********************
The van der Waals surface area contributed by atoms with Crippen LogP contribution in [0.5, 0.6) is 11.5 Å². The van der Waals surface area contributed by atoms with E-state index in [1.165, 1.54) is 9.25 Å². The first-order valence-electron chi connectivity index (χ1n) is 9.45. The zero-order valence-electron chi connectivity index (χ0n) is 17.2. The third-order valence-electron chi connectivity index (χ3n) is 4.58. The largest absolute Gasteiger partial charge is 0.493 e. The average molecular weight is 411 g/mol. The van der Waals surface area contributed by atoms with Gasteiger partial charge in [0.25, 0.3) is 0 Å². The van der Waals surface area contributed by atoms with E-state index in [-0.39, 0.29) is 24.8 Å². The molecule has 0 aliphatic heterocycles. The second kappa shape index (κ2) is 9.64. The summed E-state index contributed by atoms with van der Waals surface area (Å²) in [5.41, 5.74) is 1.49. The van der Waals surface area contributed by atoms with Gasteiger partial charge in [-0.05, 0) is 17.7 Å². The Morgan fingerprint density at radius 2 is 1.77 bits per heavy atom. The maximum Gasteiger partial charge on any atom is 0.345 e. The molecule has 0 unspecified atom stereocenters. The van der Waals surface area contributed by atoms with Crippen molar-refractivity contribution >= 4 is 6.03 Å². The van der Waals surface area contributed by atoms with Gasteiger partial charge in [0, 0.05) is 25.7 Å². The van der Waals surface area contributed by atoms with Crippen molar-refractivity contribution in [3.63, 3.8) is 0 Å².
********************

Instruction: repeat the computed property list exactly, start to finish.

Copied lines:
The van der Waals surface area contributed by atoms with Crippen LogP contribution in [0.5, 0.6) is 11.5 Å². The van der Waals surface area contributed by atoms with E-state index in [1.165, 1.54) is 9.25 Å². The first-order valence-electron chi connectivity index (χ1n) is 9.45. The zero-order valence-electron chi connectivity index (χ0n) is 17.2. The third-order valence-electron chi connectivity index (χ3n) is 4.58. The largest absolute Gasteiger partial charge is 0.493 e. The average molecular weight is 411 g/mol. The van der Waals surface area contributed by atoms with Gasteiger partial charge in [0.25, 0.3) is 0 Å². The van der Waals surface area contributed by atoms with E-state index in [-0.39, 0.29) is 24.8 Å². The molecule has 0 aliphatic heterocycles. The second kappa shape index (κ2) is 9.64. The summed E-state index contributed by atoms with van der Waals surface area (Å²) in [5.41, 5.74) is 1.49. The van der Waals surface area contributed by atoms with Gasteiger partial charge in [-0.05, 0) is 17.7 Å². The Morgan fingerprint density at radius 2 is 1.77 bits per heavy atom. The maximum Gasteiger partial charge on any atom is 0.345 e. The molecule has 0 unspecified atom stereocenters. The van der Waals surface area contributed by atoms with Crippen molar-refractivity contribution >= 4 is 6.03 Å². The van der Waals surface area contributed by atoms with Gasteiger partial charge in [0, 0.05) is 25.7 Å². The van der Waals surface area contributed by atoms with Crippen molar-refractivity contribution in [3.63, 3.8) is 0 Å².